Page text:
In the world of software-defined networking, the focus has been on the data center. SDN in the data center has enabled integration with automated systems, allowing enterprises to build virtual networks, provide micro-segmentation, and integrate service chaining. That functionality has demonstrated SDN's value and brings networking a step closer to the automated world enjoyed by virtualization professionals for many years.
However, the data center is not the only part of IT that could use a software-defined hand. Enterprise wide area networks are sources of cost and complexity. Stitching together remote offices via a provider's MPLS network is highly functional -- with L2 or L3 connectivity options and guaranteed privacy and quality of service -- but also expensive. Broadband options lack the rich functionality of a provider's MPLS cloud, but they grant much more bandwidth for the money spent.
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Ideally, an organization would be able to use broadband connectivity for most interoffice network traffic while putting only mission-critical or quality-sensitive traffic over private MPLS links. Though it's possible to configure routers to do this sort of hybrid WAN manually using technologies like Dynamic Multipoint VPN, Cisco Performance Routing (PfR), and real-time quality measurements, the resulting configuration is complex. Even with such a WAN implementation, it's unlikely that the initial deployment will be the final one. As application profiles change, WAN router configurations need to be changed to accommodate the current traffic mix.
Here's where software-defined WAN products can help. SD-WAN addresses these challenges by automating the ongoing configuration of WAN edge routers, running traffic over a hybrid of public broadband, private MPLS links, and other WAN links such as LTE. The end result should be an enterprise network edge with these three attributes:
1. Lower cost
With a software-defined WAN, an enterprise should be able to rely more on broadband and less on private links. Broadband won't provide quality guarantees, so the SD-WAN will take active measurements between endpoints to know whether the broadband link is capable of carrying, say, voice or video traffic reliably. As Skype users know, it's entirely possible to run voice and video over the public Internet.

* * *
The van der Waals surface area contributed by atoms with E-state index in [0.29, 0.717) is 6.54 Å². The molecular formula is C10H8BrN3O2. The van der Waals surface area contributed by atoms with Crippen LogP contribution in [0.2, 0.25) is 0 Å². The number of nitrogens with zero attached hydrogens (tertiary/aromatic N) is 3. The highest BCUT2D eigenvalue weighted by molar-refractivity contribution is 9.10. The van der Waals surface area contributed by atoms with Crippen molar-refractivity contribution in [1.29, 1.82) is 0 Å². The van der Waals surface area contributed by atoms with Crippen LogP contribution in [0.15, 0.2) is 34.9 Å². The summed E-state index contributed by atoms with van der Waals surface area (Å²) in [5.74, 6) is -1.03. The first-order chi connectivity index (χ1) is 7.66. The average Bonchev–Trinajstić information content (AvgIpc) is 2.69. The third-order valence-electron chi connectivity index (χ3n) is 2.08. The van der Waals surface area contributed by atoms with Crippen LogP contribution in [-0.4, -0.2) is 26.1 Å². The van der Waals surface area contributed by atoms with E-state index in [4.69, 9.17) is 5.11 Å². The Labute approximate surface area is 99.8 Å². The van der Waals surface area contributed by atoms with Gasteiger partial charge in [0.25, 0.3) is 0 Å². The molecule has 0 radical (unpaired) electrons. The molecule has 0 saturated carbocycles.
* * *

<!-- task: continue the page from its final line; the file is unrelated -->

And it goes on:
That said, SD-WAN can handle those occasions where broadband quality is inferior and shunt traffic over the private link with guaranteed quality only as needed. As a result, organizations should be able invest in larger, cheaper broadband links and minimize the size of their expensive private links.
2. Reduced complexity
Configuring a hybrid WAN by hand is a challenge. Routing protocols, unless influenced by an outside source, choose a single best path to get between two sites and stick with it. Routing protocols don't react to changing network circumstances such as packet loss, excessive jitter, or congested links; routing protocol metrics simply don't include that sort of information in their best path calculations. Measurement techniques like IP SLA or PfR can artificially change metrics or otherwise override the normal behavior of a routing protocol, but these are tricky tools to configure.
SD-WAN handles this work for an organization in an automated way, routing and rerouting traffic dynamically based on the current state of the network. The IT team tells the SD-WAN application how certain traffic should be treated, and the solution takes care of the rest. To be more precise, the complexity doesn't actually go away -- it's simply hidden by the SD-WAN application doing all of the heavy lifting.
3. Increased flexibility
SD-WAN technology enables the hybrid WAN to react to changing network conditions automatically. That, by itself, means the WAN is flexible in a way that it likely wasn't before. But in addition to that flexibility, an organization gains back time for its IT staff, as well as budget in the form of reduced capex for new circuits and opex for the WAN infrastructure.
Software-defined WAN caveats
Perhaps the greatest challenge when evaluating SD-WAN technologies is the ROI calculation. The capex and opex of the SD-WAN solution will need to be compared to the overall cost of the WAN itself. The idea is that a hybrid WAN that makes heavier use of cheap broadband should allow for smaller private links; some offices might not require private links at all.
As a result, this ROI calculation could reveal that an SD-WAN purchase will pay for itself or even save money. The catch in downsizing or eliminating private circuits is that most carriers lock their enterprise customers in with a multi-year contract. Thus, penalties for early termination or service-level changes could further impact ROI.
Another consideration when evaluating SD-WAN technology is that of vendor lock-in. There are several SD-WAN products, and they are all different and incompatible. Some layer on to a WAN; some replace WAN hardware with their own. An evaluation process should carefully consider the long-term commitment to the vendor.
Closely tied to this is the notion that an SD-WAN solution must be integrated into an organization's WAN. If the product requires hardware replacement, has that hardware already been depreciated? This could be a hidden cost that needs to be considered, beyond the practical operational costs of implementing a new IT solution.
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